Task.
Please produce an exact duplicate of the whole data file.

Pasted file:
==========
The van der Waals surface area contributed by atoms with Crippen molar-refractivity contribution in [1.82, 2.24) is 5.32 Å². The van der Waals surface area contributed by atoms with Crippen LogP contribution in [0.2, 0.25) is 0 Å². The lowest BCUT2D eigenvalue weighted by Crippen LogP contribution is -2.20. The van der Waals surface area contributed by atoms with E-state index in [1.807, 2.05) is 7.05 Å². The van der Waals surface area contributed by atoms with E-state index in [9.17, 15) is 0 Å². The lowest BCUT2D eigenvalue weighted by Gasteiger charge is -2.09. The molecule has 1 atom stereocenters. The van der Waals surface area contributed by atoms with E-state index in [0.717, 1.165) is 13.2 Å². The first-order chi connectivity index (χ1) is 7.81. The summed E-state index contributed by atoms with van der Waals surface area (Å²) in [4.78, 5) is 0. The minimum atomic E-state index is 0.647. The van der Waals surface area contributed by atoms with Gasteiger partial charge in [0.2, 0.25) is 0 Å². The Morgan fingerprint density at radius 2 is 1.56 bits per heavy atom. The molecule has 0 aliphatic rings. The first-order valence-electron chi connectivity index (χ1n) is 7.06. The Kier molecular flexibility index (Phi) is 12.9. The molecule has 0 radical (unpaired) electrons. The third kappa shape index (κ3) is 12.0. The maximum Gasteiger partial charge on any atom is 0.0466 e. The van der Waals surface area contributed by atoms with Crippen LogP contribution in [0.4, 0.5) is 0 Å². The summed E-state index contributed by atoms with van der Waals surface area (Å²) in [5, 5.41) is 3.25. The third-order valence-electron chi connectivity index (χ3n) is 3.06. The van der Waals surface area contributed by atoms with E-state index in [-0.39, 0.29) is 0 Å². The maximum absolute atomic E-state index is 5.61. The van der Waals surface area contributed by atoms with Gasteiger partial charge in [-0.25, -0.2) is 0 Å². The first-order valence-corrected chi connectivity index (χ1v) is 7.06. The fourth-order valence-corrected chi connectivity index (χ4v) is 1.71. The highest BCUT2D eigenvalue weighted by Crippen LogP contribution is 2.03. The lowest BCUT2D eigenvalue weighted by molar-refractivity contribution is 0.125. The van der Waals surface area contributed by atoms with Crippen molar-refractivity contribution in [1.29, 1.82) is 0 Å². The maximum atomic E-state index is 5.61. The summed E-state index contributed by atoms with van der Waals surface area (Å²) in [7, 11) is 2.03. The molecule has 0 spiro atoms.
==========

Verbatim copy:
The van der Waals surface area contributed by atoms with Crippen molar-refractivity contribution in [1.82, 2.24) is 5.32 Å². The van der Waals surface area contributed by atoms with Crippen LogP contribution in [0.2, 0.25) is 0 Å². The lowest BCUT2D eigenvalue weighted by Crippen LogP contribution is -2.20. The van der Waals surface area contributed by atoms with E-state index in [1.807, 2.05) is 7.05 Å². The van der Waals surface area contributed by atoms with E-state index in [9.17, 15) is 0 Å². The lowest BCUT2D eigenvalue weighted by Gasteiger charge is -2.09. The molecule has 1 atom stereocenters. The van der Waals surface area contributed by atoms with E-state index in [0.717, 1.165) is 13.2 Å². The first-order chi connectivity index (χ1) is 7.81. The summed E-state index contributed by atoms with van der Waals surface area (Å²) in [4.78, 5) is 0. The minimum atomic E-state index is 0.647. The van der Waals surface area contributed by atoms with Gasteiger partial charge in [0.2, 0.25) is 0 Å². The Morgan fingerprint density at radius 2 is 1.56 bits per heavy atom. The molecule has 0 aliphatic rings. The first-order valence-electron chi connectivity index (χ1n) is 7.06. The Kier molecular flexibility index (Phi) is 12.9. The molecule has 0 radical (unpaired) electrons. The third kappa shape index (κ3) is 12.0. The maximum Gasteiger partial charge on any atom is 0.0466 e. The van der Waals surface area contributed by atoms with Crippen LogP contribution in [0.4, 0.5) is 0 Å². The summed E-state index contributed by atoms with van der Waals surface area (Å²) in [5, 5.41) is 3.25. The third-order valence-electron chi connectivity index (χ3n) is 3.06. The van der Waals surface area contributed by atoms with E-state index in [-0.39, 0.29) is 0 Å². The maximum absolute atomic E-state index is 5.61. The van der Waals surface area contributed by atoms with Gasteiger partial charge in [-0.25, -0.2) is 0 Å². The first-order valence-corrected chi connectivity index (χ1v) is 7.06. The fourth-order valence-corrected chi connectivity index (χ4v) is 1.71. The highest BCUT2D eigenvalue weighted by Crippen LogP contribution is 2.03. The lowest BCUT2D eigenvalue weighted by molar-refractivity contribution is 0.125. The van der Waals surface area contributed by atoms with Crippen molar-refractivity contribution in [1.29, 1.82) is 0 Å². The maximum atomic E-state index is 5.61. The summed E-state index contributed by atoms with van der Waals surface area (Å²) in [7, 11) is 2.03. The molecule has 0 spiro atoms.